Emily Crawford argues that health reforms should be at the heart of the government’s devolution plans, not an add on

Thinking about current healthcare reforms, centred on sustainability and transformation plans, the parable of the river comes to mind. That is the story where you are standing on the riverbank; suddenly a person comes floating by, drowning, calling for help.

You dive in to rescue them, pulling them out of the water only for another to float by calling for help, and then another, and another. It is a natural response to head upstream to find out what is causing all these people to fall into a dangerous river.

But the current approach to reform is more focused on fishing out acute trusts that are drowning out of the river than it is on looking upstream to prevent these issues.

High quality care

And who could blame Simon Stevens and the NHS leadership for that? With funding flat lining, A&E targets being missed, hospitals in debt, and the ever growing population of the aged and the ill, the demands of ensuring high quality care today is indeed an urgent priority.

‘Current healthcare reforms ­­are rather insular and inward looking’

Yet current healthcare reforms ­­– with the STP process at its heart and operational shifts via vanguards – are rather insular and inward looking and fail touch the upstream in any substantive way.

Six years ago, the Marmot review gave us the startling statistic that only 20 per cent of health is attributable to clinical care within the formal health system. The remaining 80 per cent was linked to physical environment, lifestyle choices and social networks.

Levers for change

Local government holds many of the levers to improving health and wellbeing, with responsibilities for the built environment, housing, schools, early years and family support, community services and public health.

The Five Year Forward View places great emphasis on prevention, early intervention and wider determinants of health.

Such an approach presumes strong collaboration and joint strategic commissioning between health and local government on mutual priorities.

‘Health has not been central to the devolution project’

However, when I asked Mr Stevens about the relationship between the STP process and the dynamic devolution deals agenda that is rapidly handing down new powers and investment to local leaders, his reply was that “there isn’t one”, because so far “health has been an add-on to devo deals”.

He is right. To date, health has not been central to the devolution project – that has been primarily focused on rebalancing economic growth. But it should be.

Greater Manchester’s strategy is to show that improving health is a fundamental part of improving growth, both in terms of increasing the reach of the potential labour market and reducing demand on public services.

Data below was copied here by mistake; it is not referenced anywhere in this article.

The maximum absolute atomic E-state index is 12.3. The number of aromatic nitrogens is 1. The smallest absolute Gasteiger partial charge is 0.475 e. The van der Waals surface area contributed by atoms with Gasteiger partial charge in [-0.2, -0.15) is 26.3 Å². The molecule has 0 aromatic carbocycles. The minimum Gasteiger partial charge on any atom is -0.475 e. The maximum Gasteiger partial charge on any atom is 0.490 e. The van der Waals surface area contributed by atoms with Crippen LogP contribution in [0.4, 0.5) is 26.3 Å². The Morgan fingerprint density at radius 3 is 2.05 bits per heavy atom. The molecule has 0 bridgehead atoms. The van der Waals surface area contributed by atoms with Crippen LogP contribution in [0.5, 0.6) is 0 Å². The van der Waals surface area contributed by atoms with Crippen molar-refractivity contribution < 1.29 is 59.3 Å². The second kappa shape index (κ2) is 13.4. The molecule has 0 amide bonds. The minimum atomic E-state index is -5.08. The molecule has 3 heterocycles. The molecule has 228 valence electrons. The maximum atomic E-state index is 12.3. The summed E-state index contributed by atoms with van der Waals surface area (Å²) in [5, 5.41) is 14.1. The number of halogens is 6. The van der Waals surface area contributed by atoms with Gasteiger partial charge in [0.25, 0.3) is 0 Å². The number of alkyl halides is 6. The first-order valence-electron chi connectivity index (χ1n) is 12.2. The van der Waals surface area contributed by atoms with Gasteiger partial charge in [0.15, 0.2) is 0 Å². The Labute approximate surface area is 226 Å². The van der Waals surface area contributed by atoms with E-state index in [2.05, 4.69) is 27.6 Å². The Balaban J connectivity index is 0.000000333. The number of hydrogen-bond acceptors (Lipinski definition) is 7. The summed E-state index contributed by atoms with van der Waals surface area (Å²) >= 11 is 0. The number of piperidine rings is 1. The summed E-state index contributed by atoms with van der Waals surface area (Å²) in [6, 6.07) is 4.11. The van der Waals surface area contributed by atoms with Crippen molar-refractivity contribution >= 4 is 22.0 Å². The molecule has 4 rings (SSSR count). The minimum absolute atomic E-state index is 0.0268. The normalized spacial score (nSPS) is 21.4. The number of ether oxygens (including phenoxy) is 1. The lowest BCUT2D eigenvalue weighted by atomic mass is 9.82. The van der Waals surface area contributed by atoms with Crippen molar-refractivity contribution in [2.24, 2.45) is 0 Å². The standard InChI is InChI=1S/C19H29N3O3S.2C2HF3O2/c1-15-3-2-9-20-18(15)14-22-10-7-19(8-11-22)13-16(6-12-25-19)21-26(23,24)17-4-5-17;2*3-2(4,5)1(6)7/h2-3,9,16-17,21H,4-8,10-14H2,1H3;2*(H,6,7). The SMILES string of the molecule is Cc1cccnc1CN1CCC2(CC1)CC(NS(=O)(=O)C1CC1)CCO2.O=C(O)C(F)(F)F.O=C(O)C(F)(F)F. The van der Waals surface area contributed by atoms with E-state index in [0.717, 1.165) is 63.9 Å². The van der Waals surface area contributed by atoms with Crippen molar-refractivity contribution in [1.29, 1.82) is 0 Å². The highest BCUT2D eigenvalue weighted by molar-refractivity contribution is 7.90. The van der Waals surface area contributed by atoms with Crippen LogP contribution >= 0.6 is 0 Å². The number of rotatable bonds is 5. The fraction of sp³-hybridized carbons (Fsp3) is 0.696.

Parallel tracks

It seems odd that two transformational agendas – devolution deals and STPs – should be progressing on parallel tracks, taking little heed of each other.

At its most practical level, the STP footprint decision making process, determining the shape and scale of 44 local health economies, was undertaken in isolation from the devolution deal combined authority boundaries.

‘Carving up England is an unavoidably messy business’

When we talk about place based transformation, boundaries matter. Being coterminous is a huge benefit for simplifying governance, finance and operational structures.

Carving up England into units of governance is an unavoidably messy business. The fact that STP footprints cross over some local authority boundaries and were determined without any reference to the devolution footprints is indicative of the narrow approach to reform and absence of action on getting upstream on the wider determinants of health.

Dams in demand

The current difficulties facing hospitals and GPs working at the sharp end of increasing demand lie upstream, in the lifestyle decisions, the social isolation and the unemployment that so often present later down the line in ill health.

Healthcare reform is a difficult task – both in complexity and scale. It is a big ask for that programme to actively, substantially and productively engage in the parallel agenda of devolution to combined authorities.

That is the task, however, if NHS leaders are to move upstream. Health leaders need to work with local government leaders and build essential dams in demand by tackling the wider determinants of health and stemming the flow that leads to drowning trusts.

Emily Crawford is principal research consultant at ResPublica